How open a workplace is to someone bringing in their own substitutes – such as an keyboard that is more comfortable for them – will vary from one company to the next, even if that technology markedly improves the individual’s ability to do their job. There may be issues of network security, concerns because it’s not a product from a client (this is a very big deal in some companies) or some other reason.
If they’re fine with someone bringing in the kind of external monitor or other tech they prefer, great. But even that has its problems since it creates a situation where those with additional means are at an advantage over those without. If, for instance, Carol brings in the same kind of keyboard she’s been using at home because it’s more comfortable, she may be more productive than Alice, who’s in the same job but whose financial reality means she can’t order the fancy keyboard off Amazon. When a promotion becomes available, then, Carol has something of an advantage over Alice, only expanding the socioeconomic disparity between the two.
Some companies, especially smaller ones that don’t have big IT budgets, have adopted Bring Your Own Device policies where employees can use the phones, laptops, tablets and other technology they already have for work purposes. This makes a certain amount of sense both because it saves the company money and because so much of what’s done today in the knowledge economy is web-based and is therefore largely device-agnostic.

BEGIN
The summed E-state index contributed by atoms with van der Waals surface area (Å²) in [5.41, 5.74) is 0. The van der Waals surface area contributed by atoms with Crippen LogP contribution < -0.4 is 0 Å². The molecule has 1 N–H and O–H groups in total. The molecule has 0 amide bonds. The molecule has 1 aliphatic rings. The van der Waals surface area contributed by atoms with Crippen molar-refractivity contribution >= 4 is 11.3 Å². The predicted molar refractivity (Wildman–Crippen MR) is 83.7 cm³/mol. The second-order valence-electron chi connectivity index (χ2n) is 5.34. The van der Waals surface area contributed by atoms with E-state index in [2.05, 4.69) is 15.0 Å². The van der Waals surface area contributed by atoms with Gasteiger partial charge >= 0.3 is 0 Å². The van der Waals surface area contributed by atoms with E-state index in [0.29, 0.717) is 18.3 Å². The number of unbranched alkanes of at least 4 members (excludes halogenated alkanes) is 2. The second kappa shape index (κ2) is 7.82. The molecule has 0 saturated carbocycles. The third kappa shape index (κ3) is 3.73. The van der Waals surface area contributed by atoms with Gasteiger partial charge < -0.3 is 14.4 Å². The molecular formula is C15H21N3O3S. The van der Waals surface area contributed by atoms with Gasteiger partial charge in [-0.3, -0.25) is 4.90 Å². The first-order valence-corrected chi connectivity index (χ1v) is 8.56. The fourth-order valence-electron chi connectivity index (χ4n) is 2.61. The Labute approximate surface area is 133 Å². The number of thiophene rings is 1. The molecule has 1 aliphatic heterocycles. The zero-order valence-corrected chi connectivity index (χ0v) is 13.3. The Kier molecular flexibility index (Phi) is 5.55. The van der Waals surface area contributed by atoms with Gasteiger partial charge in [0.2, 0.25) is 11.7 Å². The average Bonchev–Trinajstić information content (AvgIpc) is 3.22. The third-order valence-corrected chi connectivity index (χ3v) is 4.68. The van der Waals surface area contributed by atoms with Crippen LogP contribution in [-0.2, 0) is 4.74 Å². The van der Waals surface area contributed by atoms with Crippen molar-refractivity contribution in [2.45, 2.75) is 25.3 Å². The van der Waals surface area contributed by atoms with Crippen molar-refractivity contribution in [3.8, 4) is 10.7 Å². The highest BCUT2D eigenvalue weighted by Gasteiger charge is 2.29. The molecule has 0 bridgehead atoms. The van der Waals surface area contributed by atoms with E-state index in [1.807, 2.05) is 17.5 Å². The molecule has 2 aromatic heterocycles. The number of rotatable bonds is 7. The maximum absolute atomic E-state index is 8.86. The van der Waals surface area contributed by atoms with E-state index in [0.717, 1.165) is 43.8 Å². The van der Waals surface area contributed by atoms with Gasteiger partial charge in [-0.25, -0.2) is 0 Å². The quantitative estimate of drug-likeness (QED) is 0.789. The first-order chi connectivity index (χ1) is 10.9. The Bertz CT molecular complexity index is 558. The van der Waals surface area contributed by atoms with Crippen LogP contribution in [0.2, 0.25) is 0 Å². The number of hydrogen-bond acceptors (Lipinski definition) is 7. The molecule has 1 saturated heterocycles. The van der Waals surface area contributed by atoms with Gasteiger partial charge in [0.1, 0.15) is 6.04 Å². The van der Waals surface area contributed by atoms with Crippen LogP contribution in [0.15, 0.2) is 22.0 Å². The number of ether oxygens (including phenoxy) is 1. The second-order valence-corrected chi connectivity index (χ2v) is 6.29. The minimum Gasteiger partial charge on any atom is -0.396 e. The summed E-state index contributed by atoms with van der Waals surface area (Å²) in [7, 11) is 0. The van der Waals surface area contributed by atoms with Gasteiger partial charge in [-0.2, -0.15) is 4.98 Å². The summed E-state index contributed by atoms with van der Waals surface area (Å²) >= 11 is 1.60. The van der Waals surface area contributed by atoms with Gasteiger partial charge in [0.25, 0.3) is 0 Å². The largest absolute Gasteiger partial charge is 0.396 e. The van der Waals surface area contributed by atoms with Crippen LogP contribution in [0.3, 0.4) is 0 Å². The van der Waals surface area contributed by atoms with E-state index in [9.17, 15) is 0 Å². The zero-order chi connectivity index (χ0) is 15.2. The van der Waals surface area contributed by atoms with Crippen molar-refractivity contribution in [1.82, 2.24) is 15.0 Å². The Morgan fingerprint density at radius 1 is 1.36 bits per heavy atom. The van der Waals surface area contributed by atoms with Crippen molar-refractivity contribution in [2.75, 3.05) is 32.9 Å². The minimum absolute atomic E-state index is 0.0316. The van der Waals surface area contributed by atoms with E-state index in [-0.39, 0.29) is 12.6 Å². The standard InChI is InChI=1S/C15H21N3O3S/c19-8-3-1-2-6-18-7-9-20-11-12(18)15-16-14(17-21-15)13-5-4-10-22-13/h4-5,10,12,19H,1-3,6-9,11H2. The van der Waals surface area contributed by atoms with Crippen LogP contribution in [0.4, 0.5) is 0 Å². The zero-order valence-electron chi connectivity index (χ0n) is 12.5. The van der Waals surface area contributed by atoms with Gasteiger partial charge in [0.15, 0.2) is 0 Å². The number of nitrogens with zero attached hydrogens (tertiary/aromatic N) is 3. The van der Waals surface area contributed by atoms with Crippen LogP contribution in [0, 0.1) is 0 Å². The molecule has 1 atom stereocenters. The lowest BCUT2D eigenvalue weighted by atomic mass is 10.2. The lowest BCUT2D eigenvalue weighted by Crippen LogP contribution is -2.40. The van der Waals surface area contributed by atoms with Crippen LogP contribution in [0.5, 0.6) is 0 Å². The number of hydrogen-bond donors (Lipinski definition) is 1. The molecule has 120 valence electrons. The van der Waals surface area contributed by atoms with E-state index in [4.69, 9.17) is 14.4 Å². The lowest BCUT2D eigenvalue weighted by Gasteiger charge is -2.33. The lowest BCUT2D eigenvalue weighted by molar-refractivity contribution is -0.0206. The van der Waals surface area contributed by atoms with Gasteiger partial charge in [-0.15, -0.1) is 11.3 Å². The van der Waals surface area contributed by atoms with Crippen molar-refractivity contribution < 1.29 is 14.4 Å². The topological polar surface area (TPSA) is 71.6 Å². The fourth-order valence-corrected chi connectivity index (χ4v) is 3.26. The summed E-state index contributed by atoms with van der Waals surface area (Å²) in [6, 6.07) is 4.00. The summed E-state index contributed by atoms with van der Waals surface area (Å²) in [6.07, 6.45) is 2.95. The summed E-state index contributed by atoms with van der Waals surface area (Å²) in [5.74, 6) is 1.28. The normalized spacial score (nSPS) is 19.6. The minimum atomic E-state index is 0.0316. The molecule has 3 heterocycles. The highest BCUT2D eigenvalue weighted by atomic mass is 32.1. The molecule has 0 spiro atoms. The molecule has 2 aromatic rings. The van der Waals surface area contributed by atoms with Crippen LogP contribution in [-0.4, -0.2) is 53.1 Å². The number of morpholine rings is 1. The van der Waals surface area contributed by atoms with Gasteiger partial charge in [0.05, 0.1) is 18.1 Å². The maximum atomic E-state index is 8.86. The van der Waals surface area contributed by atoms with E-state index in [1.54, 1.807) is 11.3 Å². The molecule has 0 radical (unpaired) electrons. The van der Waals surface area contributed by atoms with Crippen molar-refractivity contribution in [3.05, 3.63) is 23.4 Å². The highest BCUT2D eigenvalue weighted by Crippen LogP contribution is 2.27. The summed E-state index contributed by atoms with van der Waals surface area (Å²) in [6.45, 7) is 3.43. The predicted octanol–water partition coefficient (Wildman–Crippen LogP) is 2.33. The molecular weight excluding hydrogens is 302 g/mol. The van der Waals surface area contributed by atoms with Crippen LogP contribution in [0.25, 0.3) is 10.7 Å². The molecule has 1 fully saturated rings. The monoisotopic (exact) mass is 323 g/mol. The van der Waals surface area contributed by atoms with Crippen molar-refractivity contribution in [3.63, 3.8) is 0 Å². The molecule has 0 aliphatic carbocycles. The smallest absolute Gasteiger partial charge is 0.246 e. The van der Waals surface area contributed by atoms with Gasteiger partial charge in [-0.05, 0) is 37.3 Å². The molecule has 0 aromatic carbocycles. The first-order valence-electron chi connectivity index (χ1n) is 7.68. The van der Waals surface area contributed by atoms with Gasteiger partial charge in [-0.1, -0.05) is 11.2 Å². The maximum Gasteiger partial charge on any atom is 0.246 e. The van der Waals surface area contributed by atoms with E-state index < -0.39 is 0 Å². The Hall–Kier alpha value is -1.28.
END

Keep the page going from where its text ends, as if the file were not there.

There are both advantages and disadvantages to this approach, including the fact that it’s heavily tilted in favor of those who can afford to have those devices in the first place. So if you’re looking for work but the openings that seem most suited for your skills include the caveat “must provide own laptop” and you don’t have one because a smartphone was the better choice for your limited means, you’re out of luck.
If employers wanted to wring the maximum productivity from their employees they would allocate more funds to technology and equipment but take a different approach. Instead of saying “Here’s your Dell laptop, the same one everyone else in the company has” and putting it on the individual to request a keyboard, monitor and mouse – all of which are also identical to what everyone else is provided – to go along with it, they would ask “What would help you do your job most effectively and efficiently” and proceed accordingly.
I’m not suggesting every company needs to cater to every technological whim someone has. But if someone has been using Macs for 10 years and you throw a Windows machine at them, their productivity is going to take a hit because keyboard shortcuts are different, browsers are arranged differently and more. The converse is true as well, of course. Spending an extra $50 on a fancy keyboard might have long-term benefits that outstrip the cost as well.
Technology can be a distraction, it’s true, just not always in the way that the press often focuses on.